Does No Mask Mandate Mean No Mask?

Posted By Mike Meyer, Friday, March 5, 2021

nurse wearing ppe

By Patrick O'Brien, JD, Legal Coordinator, American Med Spa Association

Although wearing masks may no longer be legally required in states such as Texas and Mississippi, businesses are still able to set their own requirements for their customers. As stated in the Texas order:

"Nothing in this executive order precludes businesses or other establishments from requiring employees or customers to follow additional hygiene measures, including the wearing of a face covering."

Just like with "no shirt, no shoes, no service" signs, businesses can set their own requirements for employees and customers when it comes to masks. Additionally, state mandates are only one of several reasons why wearing a mask in a medical spa may be prudent or required.

Medical standard of care: Medical spas and the licensed professionals who work in them have a professional duty to provide medical services to the accepted level for safety and risks in the profession. This means taking appropriate steps to minimize the risk of infections or complications. The "standard of care" is different for different situations and is rarely spelled out, but it still must be adhered to. In normal times, this could mean taking measures as simple as washing your hands and swabbing with alcohol before providing a shot. But during this pandemic, it likely means that extra precautions will need to be taken. Given the airborne infectious nature of COVID-19, a mask is probably part of the current standard of care. We have discussed some steps and changes that can help reduce the risks of transmission previously on this blog. Although the medical and nursing boards may or may not give explicit guidance related to COVID-19, they will expect their licensees to take appropriate precautions. For information on cleaning and mitigating risk, see here and here.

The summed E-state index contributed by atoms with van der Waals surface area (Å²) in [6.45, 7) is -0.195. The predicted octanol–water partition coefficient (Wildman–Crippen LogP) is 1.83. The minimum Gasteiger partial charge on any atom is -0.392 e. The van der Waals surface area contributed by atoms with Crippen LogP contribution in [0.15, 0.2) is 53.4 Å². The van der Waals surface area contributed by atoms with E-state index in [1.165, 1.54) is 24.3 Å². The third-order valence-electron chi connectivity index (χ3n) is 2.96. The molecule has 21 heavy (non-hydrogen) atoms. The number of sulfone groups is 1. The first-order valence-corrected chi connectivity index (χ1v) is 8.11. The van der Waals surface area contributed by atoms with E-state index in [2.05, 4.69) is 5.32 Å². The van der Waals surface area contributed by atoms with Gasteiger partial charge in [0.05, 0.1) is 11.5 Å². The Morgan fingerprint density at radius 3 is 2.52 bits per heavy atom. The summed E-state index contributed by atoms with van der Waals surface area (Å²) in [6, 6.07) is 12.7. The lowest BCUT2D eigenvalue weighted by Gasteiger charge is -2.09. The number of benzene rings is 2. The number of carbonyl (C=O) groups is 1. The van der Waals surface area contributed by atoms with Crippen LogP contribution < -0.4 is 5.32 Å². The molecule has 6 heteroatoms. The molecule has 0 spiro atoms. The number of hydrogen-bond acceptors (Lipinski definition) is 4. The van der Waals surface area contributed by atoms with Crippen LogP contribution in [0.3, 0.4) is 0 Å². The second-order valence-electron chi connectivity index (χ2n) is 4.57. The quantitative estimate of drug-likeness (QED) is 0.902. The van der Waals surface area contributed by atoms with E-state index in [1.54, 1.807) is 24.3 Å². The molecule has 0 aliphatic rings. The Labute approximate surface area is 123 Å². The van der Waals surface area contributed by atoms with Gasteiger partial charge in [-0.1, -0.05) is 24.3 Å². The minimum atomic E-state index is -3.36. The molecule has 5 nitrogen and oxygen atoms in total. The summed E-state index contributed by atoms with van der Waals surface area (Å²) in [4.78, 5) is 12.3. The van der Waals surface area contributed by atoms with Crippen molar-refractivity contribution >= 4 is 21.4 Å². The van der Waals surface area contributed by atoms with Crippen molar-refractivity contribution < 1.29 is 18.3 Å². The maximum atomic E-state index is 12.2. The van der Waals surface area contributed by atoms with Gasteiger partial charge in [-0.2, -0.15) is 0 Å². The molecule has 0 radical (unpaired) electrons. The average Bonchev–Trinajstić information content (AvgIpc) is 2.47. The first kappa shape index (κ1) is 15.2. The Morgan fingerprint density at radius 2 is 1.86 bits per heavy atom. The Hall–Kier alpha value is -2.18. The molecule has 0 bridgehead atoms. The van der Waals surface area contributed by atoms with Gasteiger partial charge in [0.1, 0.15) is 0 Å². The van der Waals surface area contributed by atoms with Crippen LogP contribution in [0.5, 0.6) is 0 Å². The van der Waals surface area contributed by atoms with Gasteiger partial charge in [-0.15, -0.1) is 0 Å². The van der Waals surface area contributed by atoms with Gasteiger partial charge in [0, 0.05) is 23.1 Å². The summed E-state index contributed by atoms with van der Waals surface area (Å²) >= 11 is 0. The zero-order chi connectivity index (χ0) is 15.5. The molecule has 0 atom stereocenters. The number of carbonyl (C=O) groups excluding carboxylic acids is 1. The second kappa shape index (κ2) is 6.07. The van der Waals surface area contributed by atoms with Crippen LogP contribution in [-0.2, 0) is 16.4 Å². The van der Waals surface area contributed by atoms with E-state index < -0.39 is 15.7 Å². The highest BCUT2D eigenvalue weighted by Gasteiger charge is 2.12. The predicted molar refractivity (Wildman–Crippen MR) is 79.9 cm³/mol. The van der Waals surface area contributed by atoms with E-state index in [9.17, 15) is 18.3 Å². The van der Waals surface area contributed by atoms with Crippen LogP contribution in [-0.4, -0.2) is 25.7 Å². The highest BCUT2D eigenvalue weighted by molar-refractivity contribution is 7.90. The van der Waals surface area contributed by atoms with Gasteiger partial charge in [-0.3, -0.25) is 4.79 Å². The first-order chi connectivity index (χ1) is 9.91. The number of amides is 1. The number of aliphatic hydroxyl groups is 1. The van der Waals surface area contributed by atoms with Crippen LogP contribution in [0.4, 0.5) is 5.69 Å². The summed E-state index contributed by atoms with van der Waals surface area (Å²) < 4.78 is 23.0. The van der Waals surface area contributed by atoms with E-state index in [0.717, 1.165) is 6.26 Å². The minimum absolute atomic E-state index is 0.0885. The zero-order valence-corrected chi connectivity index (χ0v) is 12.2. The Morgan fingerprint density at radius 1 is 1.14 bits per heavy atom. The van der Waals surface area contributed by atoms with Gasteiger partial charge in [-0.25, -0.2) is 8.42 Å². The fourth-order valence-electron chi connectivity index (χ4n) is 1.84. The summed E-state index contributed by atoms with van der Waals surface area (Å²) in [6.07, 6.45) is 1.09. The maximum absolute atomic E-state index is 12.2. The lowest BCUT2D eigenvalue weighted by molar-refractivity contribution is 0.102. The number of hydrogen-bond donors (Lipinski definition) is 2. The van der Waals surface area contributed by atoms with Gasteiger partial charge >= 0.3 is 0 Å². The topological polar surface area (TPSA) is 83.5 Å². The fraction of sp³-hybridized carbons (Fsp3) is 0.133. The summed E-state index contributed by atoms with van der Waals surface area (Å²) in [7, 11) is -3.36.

General liability: You have a duty to exercise reasonable care towards others and can be sued for causing injury or harm by not doing so. As a business, you make sure your floors aren't too slippery or that there aren't and tripping or falling hazards in your office. This duty likely extends to minimizing the risk that a customer may contract a potentially deadly disease while in your business. Obviously, it would be difficult to prove someone got sick from one source instead of another, but it will be easier to prove in a place that hasn't taken any precautions versus one that regularly disinfects, requires masks and has social distancing measures.

OSHA: Employers are required to provide a workplace that is free from recognized hazards. COVID-19 exposure is currently a recognized hazard and, due to the close proximity employees need to maintain to provide services, that risk may be elevated. You can learn more about this here and Occupation Safety and Health Administration (OSHA)-provided COVID-19 resources here.

ADA: Please note that both patients and employees with disabilities who are unable to wear masks may be eligible for reasonable accommodations at your medical spa. To learn more about the Americans with Disabilities Act (ADA) and how it may apply to your business, please see resources here and here.

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